Yoga could reduce symptoms of lower back pain
Yoga may reduce the symptoms of chronic lower back pain in the short term, a new study has found.
A review of 12 trials of 1,080 people with long-term lower back pain found some evidence to suggest that yoga may help improve back function and potentially relieve pain.
The trials compared practising yoga in a class setting to other forms of back-focused exercise, or to doing no exercise at all. The trials were from the US, India and the UK, and involved participants aged between 34 and 48 years old who had long-term (lasting at least three months) lower back pain that wasn’t explained by a specific injury or disease.
Those undergoing a yoga course had taken part in classes at least once a week that were specifically designed for back conditions, and were with qualified yoga teachers.
Outcomes analysed by this study included back mobility, pain, quality of life, clinical improvement and adverse events. All outcomes were self-reported by trial participants.
The results of this study, a Cochrane review, have been published in the BMJ and the Cochrane Library.
Some evidence of improvement
There was some evidence that people doing yoga saw improvement in back-related function at three to six months, compared with those doing no back-related exercise. Yoga was also found to be slightly more effective at controlling pain, although the difference was not significant.
It was uncertain from the review whether there was any difference between yoga and other exercises for back-related function or pain, or whether yoga added to other exercise was more effective than other exercise alone.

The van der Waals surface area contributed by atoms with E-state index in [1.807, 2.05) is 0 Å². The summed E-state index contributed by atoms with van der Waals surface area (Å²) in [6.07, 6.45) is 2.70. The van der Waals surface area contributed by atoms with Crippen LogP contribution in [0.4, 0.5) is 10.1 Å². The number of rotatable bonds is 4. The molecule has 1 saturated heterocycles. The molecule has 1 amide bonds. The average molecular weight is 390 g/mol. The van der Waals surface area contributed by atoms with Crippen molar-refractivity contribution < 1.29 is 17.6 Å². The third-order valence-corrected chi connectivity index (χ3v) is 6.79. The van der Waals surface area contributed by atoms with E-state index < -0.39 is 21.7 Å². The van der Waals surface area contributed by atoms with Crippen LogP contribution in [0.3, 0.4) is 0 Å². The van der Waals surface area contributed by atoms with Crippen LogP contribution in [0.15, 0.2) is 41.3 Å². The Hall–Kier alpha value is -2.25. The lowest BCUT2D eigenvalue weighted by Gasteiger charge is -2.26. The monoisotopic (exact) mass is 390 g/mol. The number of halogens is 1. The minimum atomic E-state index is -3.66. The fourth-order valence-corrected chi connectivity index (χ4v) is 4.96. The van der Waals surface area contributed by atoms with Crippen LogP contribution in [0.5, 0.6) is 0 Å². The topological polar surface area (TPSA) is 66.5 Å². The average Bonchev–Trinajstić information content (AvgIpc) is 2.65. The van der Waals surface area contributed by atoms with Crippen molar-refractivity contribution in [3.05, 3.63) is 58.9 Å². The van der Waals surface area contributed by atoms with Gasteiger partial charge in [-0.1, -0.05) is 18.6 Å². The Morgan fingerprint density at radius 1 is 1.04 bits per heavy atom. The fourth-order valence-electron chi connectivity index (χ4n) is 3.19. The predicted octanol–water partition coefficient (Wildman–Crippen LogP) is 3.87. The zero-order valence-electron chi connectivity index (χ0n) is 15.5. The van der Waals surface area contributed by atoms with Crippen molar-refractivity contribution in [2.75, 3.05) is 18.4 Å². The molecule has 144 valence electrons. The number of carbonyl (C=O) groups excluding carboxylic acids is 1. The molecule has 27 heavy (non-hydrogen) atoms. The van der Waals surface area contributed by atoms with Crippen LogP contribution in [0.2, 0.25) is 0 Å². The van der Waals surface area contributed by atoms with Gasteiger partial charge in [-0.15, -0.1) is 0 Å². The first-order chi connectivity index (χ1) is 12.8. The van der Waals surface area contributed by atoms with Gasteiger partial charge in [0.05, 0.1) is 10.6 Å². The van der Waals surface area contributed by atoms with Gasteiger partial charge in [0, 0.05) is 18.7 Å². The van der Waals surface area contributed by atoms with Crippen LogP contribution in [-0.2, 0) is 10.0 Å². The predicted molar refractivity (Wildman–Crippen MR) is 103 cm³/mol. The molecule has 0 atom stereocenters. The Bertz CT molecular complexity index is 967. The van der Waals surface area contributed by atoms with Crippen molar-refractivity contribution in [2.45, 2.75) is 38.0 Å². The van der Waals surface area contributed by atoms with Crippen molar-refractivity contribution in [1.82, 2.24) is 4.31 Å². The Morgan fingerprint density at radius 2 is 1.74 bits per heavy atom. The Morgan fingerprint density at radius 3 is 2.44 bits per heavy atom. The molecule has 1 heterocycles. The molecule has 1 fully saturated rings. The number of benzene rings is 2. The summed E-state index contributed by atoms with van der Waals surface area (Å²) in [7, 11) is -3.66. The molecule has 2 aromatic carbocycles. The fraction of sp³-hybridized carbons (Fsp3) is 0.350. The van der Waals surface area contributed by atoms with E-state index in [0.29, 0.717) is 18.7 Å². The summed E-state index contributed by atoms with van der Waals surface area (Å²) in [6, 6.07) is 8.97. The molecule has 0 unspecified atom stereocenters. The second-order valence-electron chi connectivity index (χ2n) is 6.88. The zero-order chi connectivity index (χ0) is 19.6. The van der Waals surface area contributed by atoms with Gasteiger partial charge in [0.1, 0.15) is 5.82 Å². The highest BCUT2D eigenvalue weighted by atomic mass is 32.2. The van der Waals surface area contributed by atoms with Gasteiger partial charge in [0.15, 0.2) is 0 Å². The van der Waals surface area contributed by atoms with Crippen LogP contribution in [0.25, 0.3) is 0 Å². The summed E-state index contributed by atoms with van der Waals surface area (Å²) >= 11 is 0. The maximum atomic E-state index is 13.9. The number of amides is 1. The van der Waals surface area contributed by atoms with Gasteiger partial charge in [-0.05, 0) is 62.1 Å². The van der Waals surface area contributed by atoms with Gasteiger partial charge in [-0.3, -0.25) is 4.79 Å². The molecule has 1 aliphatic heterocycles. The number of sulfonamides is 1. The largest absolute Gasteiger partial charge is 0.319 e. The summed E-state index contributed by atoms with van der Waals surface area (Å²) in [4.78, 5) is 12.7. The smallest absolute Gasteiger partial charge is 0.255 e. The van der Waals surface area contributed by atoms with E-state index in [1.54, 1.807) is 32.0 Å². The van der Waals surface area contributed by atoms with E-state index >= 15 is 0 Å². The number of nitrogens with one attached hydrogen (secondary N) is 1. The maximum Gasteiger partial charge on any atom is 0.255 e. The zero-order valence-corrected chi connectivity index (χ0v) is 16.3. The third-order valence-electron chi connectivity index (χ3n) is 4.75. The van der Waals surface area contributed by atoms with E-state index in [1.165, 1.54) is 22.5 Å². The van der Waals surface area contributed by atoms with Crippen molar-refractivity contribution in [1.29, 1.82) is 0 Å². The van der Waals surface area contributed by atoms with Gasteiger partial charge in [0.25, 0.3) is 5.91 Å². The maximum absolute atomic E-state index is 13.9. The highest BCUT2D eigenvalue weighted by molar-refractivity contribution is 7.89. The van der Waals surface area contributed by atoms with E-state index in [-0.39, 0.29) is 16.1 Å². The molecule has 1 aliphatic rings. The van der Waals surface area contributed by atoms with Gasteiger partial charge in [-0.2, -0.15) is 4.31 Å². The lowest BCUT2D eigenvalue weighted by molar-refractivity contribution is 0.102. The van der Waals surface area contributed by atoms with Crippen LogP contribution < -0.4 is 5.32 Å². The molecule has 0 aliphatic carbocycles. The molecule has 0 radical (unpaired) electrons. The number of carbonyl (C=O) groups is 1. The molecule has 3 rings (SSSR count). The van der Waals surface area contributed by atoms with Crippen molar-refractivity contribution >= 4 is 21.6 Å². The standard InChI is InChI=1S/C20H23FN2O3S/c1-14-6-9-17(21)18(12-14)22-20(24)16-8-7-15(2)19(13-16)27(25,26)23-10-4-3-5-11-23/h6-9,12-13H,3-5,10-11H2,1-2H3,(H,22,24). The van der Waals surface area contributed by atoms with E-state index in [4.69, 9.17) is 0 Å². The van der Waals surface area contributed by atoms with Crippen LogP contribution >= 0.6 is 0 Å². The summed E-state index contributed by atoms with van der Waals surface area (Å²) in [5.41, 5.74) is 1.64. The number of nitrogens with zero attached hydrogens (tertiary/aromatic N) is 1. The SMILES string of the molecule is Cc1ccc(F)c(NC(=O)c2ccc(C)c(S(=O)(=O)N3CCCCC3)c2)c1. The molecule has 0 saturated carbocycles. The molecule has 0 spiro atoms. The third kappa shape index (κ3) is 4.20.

Compared with those not doing any exercise, more people found their symptoms increased after doing yoga. However, the researchers said that this risk was likely to be similar for any form of exercise with back pain. There were no serious side effects found to doing yoga.
Non-specific (not related to a specific injury or disease) lower back pain is a common condition that is usually treated with self-care and non-prescription medicine. Exercise therapy may also be recommended, which in some instances can include yoga.
Lead author Susan Wieland, from the University of Maryland School of Medicine, said: “Our findings suggest that yoga exercise may lead to reducing the symptoms of lower back pain by a small amount, but the results have come from studies with a short follow up.
“The yoga exercises practised in the studies were developed for lower back pain, and people should also remember that in each of the studies we reviewed, the yoga classes were led by experienced practitioners.
“The findings of this review will help people make more informed choices about their future treatment options.”
The trials had follow-up periods of 12 months or less, so the authors have recommended that larger studies that track results for a longer length of time are needed to explore the long-term impact of yoga on lower back pain.